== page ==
Archive for May, 2011

Nehro impresses Asmussen in pre-Belmont work

Nehro, runner-up to Animal Kingdom in the Kentucky Derby, displayed his readiness for a bid for the $1 million Belmont Stakes with a sharp six-furlong work on Monday at Churchill Downs.
With regular exercise rider Carlos Rosas in the irons, Nehro worked inside of 3-year-old stablemate Dominus and covered the distance over a fast track in 1:12.20.
The six-furlong move was a sharp effort for Nehro, who has also registered runner-up finishes in the Grade I Arkansas Derby and Grade II Louisiana Derby, and it got a busy Memorial Day off to a good start for trainer Steve Asmussen.
“I was very pleased with the move,” Asmussen said.  “Obviously we stuck Nehro in company and asked him for a good work.  It was the best work I’ve seen him lay down.”
The son of Mineshaft covered the six furlongs in fractional times of :12, :24.20, :36.20, :48 and 1:00.  He galloped out seven furlongs in 1:25.60 and a mile in 1:39.
After a rainy spring in Kentucky and a seemingly endless run of wet training surfaces, Asmussen was happy to see clear skies and a fast track for Nehro’s move.
“In his defense, it’s probably the first time he’s got to work on a fast track in about two months,” Asmussen said.  “I think you saw why we were not wanting a sloppy track for the Derby.”
The work is the final major training move for Nehro at Churchill Downs prior to the 1 ½-mile final jewel of the Triple Crown at Belmont Park.  Asmussen  said Nehro would probably depart for Belmont Park on Thursday evening, with a final pre-Belmont Stakes work would come early next week.
“That’s been something we’ve talked about that we had to get through this work to decide,” Asmussen said. “You don’t mind that, having the barn there and everything. I feel really good about Nehro and the rest of the year for him.”

Animal Kingdom a go for Belmont Stakes

Kentucky Derby winner and Preakness runner-up Animal Kingdom will run in the Grade 1, $1 million Belmont Stakes at Belmont Park on Saturday, June 11, trainer Graham Motion told officials with New York Racing Association Friday.

“We just made the decision that he will be coming to the Belmont,” said Motion, speaking from the training center at Fair Hill, Md., where Animal Kingdom has been stabled since finishing a half-length behind Shackleford in the second leg of racing’s Triple Crown. “He bounced out of the Preakness very well and we are looking forward to running in the Belmont Stakes. He will probably come to Belmont Park the week leading up to race, depending on where we decide to have his final workout.”

Animal Kingdom, a 2 ¾-length winner of the Derby under jockey John Velazquez, will be bidding to become just the 12th horse in history to complete the Derby-Belmont double, a feat last accomplished by 1995’s 3-Year-Old Champion, Thunder Gulch. Swale (1984), Bold Forbes (1976), Riva Ridge (1972), Chateaugay (1963), Needles (1956), Middleground (1950), Shut Out (1942), Johnstown (1939), Twenty Grand (1931) and Zev (1923) were the only others to win the first and last races in the Triple Crown.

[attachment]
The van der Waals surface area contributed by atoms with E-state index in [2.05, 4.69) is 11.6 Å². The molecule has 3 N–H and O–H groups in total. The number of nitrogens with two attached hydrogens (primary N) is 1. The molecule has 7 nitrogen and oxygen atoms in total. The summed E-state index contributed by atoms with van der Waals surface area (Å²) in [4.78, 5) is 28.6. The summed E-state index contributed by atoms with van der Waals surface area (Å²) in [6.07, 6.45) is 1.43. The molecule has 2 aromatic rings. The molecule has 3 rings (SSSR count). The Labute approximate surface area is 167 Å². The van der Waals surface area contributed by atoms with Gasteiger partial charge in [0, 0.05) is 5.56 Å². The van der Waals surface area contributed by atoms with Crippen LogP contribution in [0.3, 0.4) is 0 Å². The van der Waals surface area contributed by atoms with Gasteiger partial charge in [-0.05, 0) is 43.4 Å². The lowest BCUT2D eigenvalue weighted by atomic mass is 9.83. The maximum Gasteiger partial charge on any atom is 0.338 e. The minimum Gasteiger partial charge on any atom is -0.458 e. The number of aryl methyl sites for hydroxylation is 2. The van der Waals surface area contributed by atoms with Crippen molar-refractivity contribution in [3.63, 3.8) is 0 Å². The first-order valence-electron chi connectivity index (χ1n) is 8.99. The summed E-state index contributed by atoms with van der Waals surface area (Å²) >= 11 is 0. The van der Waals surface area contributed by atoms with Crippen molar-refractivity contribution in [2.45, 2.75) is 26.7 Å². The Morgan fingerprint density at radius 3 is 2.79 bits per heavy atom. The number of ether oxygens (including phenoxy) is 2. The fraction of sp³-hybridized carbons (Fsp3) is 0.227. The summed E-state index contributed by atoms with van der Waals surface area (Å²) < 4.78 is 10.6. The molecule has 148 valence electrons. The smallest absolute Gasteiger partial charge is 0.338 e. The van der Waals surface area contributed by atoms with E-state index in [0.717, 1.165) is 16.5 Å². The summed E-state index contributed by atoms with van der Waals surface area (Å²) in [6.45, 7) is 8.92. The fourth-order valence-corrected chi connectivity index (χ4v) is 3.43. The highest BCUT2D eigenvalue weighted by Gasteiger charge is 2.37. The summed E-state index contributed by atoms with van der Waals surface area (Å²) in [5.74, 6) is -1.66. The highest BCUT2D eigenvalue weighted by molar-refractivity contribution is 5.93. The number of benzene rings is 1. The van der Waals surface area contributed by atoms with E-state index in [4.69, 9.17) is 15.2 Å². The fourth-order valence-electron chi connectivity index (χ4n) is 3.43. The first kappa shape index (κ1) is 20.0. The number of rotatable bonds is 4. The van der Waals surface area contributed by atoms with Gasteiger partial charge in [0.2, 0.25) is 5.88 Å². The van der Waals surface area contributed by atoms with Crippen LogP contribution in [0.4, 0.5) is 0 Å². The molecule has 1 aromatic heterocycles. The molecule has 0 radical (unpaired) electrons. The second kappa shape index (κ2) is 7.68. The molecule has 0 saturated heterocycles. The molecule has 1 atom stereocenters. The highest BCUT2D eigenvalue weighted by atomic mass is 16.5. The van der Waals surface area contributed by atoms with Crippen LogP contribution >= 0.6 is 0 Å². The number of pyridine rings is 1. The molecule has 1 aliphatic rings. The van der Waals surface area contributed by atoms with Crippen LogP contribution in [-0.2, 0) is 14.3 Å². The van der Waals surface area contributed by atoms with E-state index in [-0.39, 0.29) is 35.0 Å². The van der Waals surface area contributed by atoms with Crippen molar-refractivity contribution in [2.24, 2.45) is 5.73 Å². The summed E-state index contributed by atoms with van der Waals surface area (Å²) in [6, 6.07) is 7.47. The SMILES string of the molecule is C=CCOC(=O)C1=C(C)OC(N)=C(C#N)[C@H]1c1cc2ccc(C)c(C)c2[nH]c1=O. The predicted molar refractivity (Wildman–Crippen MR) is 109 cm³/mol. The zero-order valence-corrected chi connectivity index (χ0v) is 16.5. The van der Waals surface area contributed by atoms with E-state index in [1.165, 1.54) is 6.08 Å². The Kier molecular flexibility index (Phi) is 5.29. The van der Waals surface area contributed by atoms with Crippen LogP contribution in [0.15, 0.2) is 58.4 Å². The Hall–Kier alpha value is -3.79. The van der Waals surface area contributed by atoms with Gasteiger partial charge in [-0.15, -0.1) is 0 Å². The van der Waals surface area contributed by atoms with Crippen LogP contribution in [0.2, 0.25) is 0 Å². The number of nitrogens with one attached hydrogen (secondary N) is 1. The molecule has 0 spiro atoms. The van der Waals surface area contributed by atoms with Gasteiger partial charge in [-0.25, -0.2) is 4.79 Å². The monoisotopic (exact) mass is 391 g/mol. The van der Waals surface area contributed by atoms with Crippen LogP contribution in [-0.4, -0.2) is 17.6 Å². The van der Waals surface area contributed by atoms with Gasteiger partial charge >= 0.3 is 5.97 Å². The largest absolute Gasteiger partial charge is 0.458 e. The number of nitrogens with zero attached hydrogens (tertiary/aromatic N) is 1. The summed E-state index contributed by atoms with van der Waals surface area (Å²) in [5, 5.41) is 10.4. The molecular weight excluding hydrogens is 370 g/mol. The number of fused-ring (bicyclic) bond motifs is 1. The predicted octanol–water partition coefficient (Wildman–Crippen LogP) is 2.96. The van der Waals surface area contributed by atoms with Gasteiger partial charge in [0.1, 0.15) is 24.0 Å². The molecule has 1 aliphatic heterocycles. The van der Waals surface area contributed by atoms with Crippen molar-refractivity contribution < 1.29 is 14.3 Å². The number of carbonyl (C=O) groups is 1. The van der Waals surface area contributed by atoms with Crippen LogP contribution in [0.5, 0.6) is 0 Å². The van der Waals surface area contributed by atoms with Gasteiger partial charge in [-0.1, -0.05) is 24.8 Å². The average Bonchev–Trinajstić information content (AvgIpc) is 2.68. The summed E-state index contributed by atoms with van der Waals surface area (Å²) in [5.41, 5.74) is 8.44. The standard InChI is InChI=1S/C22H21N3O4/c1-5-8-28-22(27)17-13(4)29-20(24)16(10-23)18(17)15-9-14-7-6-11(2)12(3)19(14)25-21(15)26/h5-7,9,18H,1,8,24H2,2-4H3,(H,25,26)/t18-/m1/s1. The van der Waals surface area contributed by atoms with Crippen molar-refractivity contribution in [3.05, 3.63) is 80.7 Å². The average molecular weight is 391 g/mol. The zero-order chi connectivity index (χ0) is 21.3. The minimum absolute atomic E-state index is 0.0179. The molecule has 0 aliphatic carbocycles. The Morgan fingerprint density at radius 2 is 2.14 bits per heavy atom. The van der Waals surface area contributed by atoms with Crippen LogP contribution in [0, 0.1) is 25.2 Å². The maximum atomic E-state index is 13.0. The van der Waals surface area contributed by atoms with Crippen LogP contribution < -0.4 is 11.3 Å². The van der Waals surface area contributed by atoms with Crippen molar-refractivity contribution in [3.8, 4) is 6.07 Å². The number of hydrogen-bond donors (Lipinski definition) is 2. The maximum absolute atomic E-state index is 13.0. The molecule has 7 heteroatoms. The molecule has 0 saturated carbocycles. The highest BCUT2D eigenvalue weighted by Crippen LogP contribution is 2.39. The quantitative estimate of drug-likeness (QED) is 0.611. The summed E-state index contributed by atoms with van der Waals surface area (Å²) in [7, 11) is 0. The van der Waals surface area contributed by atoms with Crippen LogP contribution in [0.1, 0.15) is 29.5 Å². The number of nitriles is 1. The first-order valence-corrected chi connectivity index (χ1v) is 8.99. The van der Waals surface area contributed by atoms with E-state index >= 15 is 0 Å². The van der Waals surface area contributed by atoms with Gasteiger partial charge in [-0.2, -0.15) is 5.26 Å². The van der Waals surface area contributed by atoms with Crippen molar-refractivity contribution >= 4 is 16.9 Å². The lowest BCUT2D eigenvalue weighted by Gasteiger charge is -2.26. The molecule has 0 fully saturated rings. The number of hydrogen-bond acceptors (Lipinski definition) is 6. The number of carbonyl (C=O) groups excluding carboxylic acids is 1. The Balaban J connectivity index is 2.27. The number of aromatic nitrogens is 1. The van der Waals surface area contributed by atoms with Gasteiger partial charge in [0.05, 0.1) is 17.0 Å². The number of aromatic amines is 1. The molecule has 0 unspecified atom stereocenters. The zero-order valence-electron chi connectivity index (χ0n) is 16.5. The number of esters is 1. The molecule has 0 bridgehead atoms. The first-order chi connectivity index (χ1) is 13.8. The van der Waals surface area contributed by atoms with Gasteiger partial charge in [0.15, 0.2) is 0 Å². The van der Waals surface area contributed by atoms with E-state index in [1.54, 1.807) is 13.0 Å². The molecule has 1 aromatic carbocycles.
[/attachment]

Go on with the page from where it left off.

The 1 ½-mile Belmont is likely to feature a rematch between Animal Kingdom and Shackleford, which would mark the first Triple Crown rubber match since 2005, when Derby winner Giacomo finished seventh behind Preakness winner Afleet Alex. Shackleford, currently training at Churchill Downs, is scheduled to arrive at Belmont Park early next week, with a final decision on the Belmont Stakes expected shortly thereafter.

Among the others under consideration for the Belmont, which has a maximum field of 16, are Grade II Peter Pan winner Alternation; Brilliant Speed, seventh in the Kentucky Derby; Harlan’s Hello, winner of an optional claimer at Belmont; Isn’t He Perfect, ninth in the Preakness; Master of Hounds, fifth in the Derby; Mucho Macho Man, sixth in the Preakness; Monzon, sixth in the Peter Pan; Derby runner-up Nehro; Prime Cut, third in the Peter Pan; Ruler On Ice, second in the Frederico Tesio at Pimlico; Santiva, sixth in the Derby, and Stay Thirsty, 12th in the Derby.

Shackleford will train “like he’s running” in Belmont Stakes

Although his connections stopped short of giving a definitive all systems go for the Belmont Stakes, newly-minted Preakness Stakes winner Shackleford is looking more and more likely to contest the final leg of the Triple Crown and is expected to ship to New York in the next handful of days, trainer Dale Romans said Thursday morning.

“We’re just going to train him as if we’re going to run and that being said, we’ll probably end up going to New York in the next few days,” Romans said. “We’ll probably look for a breeze there next weekend over that racetrack.”

The Belmont oval can be an intimidating one for any newcomer to adjust to due to its 1 1/2-miles distance and the sandy nature of its dirt surface. For that reason, Romans feels getting Shackleford ample time to train over the track will be to his advantage come June 11.

“They have to get used to staying on that left lead as long as possible,” Romans said. “It can been deep and sandy depending on the amount of rain New York gets. I want to give him a chance to get over it (the track) and see that he likes it. We can always opt out but right now, we’re going to train as if we’re going to run.”

Shackleford galloped over the rain-soaked Churchill Downs surface on Thursday, his second day of going to the track since his Preakness win over Kentucky Derby winner Animal Kingdom. The flashy chestnut colt appears to be holding his flesh well two thirds of the way through the Triple Crown and continues to please Romans with his both his mental and physical development.

“He’s just gotten better all year as the year has gone on,” Romans said. “And you don’t get many horses that do like that. It started when he won the allowance race at Gulfstream and he has continued to get better every day since. I think the light bulb has gone off and it seems like the more we’re doing with him, the better he gets. I won’t say I’m surprised but it’s unusual with most horses.”

Veteran Grade I winner Brass Hat retired

Fred Bradley’s popular homebred gelding Brass Hat, a winner of more than $2.1 million in his career, has been retired at the age of 10, his connections announced on Tuesday.